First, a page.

• Rudolph, J, J Kim and SD Copley (2010), Multiple Turnovers of the Nicotino-Enzyme PdxB Require alpha-Keto Acids as Cosubstrates. Biochemistry Version: 1 49 (43) 9249-9255, issn: 0006-2960, ids: 670GL, doi: 10.1021/bi101291d, PubMed ID: 20831184
  • Copley, SD (2010), Evolution and the Enzyme. Version: 1 COMPREHENSIVE NATURAL PRODUCTS II: CHEMISTRY AND BIOLOGY, VOL 8: ENZYMES AND ENZYME MECHANISMS 9-46, Ed. Mander, L; Liu, HW, ids: BA5BC, isbn: 978-0-08-045382-8
  • Copley, SD (2009), Evolution of efficient pathways for degradation of anthropogenic chemicals. Nat. Chem. Biol. Version: 1 5 (8) 560-567, issn: 1552-4450, ids: 473LV, doi: 10.1038/nchembio.197, PubMed ID: 19620997
  • Hamady, M, J Widmann, SD Copley and R Knight (2008), MotifCluster: an interactive online tool for clustering and visualizing sequences using shared motifs. Genome Biol. Version: 1 9 (8) , Art. No. R128, issn: 1474-760X, ids: 355IA, doi: 10.1186/gb-2008-9-8-r128, PubMed ID: 18706079
  • Warner, JR, LS Behlen and SD Copley (2008), A trade-off between catalytic power and substrate inhibition in TCHQ dehalogenase. Biochemistry Version: 1 47 (10) 3258-3265, issn: 0006-2960, ids: 270NG, doi: 10.1021/bi702431n, PubMed ID: 18275157
  • McLoughlin, SY and SD Copley (2008), A compromise required by gene sharing enables survival: Implications for evolution of new enzyme activities. Proc. Natl. Acad. Sci. U. S. A. Version: 1 105 (36) 13497-13502, issn: 0027-8424, ids: 349AR, doi: 10.1073/pnas.0804804105, PubMed ID: 18757760
  • Warner, JR and SD Copley (2007), Pre-steady-state kinetic studies of the reductive dehalogenation catalyzed by tetrachlorohydroquinone dehalogenase. Biochemistry Version: 1 46 (45) 13211-13222, issn: 0006-2960, ids: 228XT, doi: 10.1021/bi701069n, PubMed ID: 17956123
  • Warner, JR and SD Copley (2007), Mechanism of the severe inhibition of tetrachlorohydroquinone dehalogenase by its aromatic substrates. Biochemistry Version: 1 46 (14) 4438-4447, issn: 0006-2960, ids: 152OD, doi: 10.1021/bi0620104, PubMed ID: 17355122
  • Copley, SD, E Smith and HJ Morowitz (2007), The origin of the RNA world: Co-evolution of genes and metabolism. Bioorganic Chem. Version: 1 35 (6) 430-443, issn: 0045-2068, ids: 237GV, doi: 10.1016/j.bioorg.2007.08.001, PubMed ID: 17897696
  • Kim, J and SD Copley (2007), Why metabolic enzymes are essential or nonessential for growth of Escherichia coli k12 on glucose. Biochemistry Version: 1 46 (44) 12501-12511, issn: 0006-2960, ids: 226FA, doi: 10.1021/bi7014629, PubMed ID: 17935357
  • Warner, JR, SL Lawson and SD Copley (2005), A mechanistic investigation of the thiol-disulfide exchange step in the reductive dehalogenation catalyzed by tetrachlorohydroquinone dehalogenase. Biochemistry Version: 1 44 (30) 10360-10368, issn: 0006-2960, ids: 950TG, doi: 10.1021/bi050666b, PubMed ID: 16042413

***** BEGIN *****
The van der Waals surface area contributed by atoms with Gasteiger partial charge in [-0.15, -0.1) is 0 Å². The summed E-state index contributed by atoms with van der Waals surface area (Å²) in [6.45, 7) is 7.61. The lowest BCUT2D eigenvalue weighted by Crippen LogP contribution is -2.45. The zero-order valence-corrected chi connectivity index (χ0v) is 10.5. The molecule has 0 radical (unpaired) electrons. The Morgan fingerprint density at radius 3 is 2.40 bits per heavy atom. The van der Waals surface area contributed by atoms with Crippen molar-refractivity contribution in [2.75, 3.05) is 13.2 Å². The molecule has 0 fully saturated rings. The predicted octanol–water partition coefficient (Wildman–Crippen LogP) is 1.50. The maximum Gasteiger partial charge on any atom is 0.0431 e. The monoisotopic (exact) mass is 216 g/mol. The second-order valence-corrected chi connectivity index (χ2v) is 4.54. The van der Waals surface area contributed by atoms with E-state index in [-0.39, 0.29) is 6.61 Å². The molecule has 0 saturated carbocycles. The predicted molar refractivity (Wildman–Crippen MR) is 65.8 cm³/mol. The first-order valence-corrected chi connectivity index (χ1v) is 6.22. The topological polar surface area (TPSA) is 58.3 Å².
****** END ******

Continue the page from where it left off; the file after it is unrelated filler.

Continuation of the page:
• Copley, SD, E Smith and HJ Morowitz (2005), A mechanism for the association of amino acids with their codons and the origin of the genetic code. Proc. Natl. Acad. Sci. U. S. A. Version: 1 102 (12) 4442-4447, issn: 0027-8424, ids: 909IY, doi: 10.1073/pnas.0501049102, PubMed ID: 15764708
  • Cleland, CE and SD Copley (2005), The possibility of alternative microbial life on Earth. Int. J. Astrobiol. Version: 1 4 (4-Mar) 165-173, issn: 1473-5504, ids: V28BK, doi: 10.1017/S147355040500279X
  • Dai, MH, S Ziesman, T Ratcliffe, RT Gill and SD Copley (2005), Visualization of protoplast fusion and quantitation of recombination in fused protoplasts of auxotrophic strains of Escherichia coli. Metab. Eng. Version: 1 7 (1) 45-52, issn: 1096-7176, ids: 904LI, doi: 10.1016/j.ymben.2004.09.002, PubMed ID: 15974564
  • Dai, MH and SD Copley (2004), Genome shuffling improves degradation of the anthropogenic pesticide pentachlorophenol by Sphingobium chlorophenolicum ATCC 39723. Appl. Environ. Microbiol. Version: 1 70 (4) 2391-2397, issn: 0099-2240, ids: 811SS, doi: 10.1128/AEM.70.4.2391-2397.2004, PubMed ID: 15066836
  • Copley, SD, WRP Novak and PC Babbitt (2004), Divergence of function in the thioredoxin fold suprafamily: Evidence for evolution of peroxiredoxins from a thioredoxin-like ancestor. Biochemistry Version: 1 43 (44) 13981-13995, issn: 0006-2960, ids: 868UV, doi: 10.1021/bi048947r, PubMed ID: 15518547
  • Dai, MH, JB Rogers, JR Warner and SD Copley (2003), A previously unrecognized step in pentachlorophenol degradation in Sphingobium chlorophenolicum is catalyzed by tetrachlorobenzoquinone reductase (PcpD). J. Bacteriol. Version: 1 185 (1) 302-310, issn: 0021-9193, ids: 629LJ, doi: 10.1128/JB.185.1.302-310.2003, PubMed ID: 12486067
  • Copley, SD (2003), Enzymes with extra talents: moonlighting functions and catalytic promiscuity. Curr. Opin. Chem. Biol. Version: 1 7 (2) 265-272, issn: 1367-5931, ids: 676FB, doi: 10.1016/S1367-5931(03)00032-2, PubMed ID: 12714060
  • Kiefer, PM, DL McCarthy and SD Copley (2002), The reaction catalyzed by tetrachlorohydroquinone dehalogenase does not involve nucleophilic aromatic substitution. Biochemistry Version: 1 41 (4) 1308-1314, issn: 0006-2960, ids: 517LM, doi: 10.1021/bi0117495, PubMed ID: 11802731
  • Kiefer, PM and SD Copley (2002), Characterization of the initial steps in the reductive dehalogenation catalyzed by tetrachlorohydroquinone dehalogenase. Biochemistry Version: 1 41 (4) 1315-1322, issn: 0006-2960, ids: 517LM, doi: 10.1021/bi0117504, PubMed ID: 11802732
  • Copley, SD, K Anandarajah and PJ Kiefer (2001), A tale of two enzymes: tetrachlorohydroquinone dehalogenase and maleylacetoacetate isomerase. Chem.-Biol. Interact. Version: 1 International Conference on Glutathione Transferases 133 (3-Jan) 200-203, UPPSALA, SWEDEN, MAY 19-23, 2000, issn: 0009-2797, ids: 424QY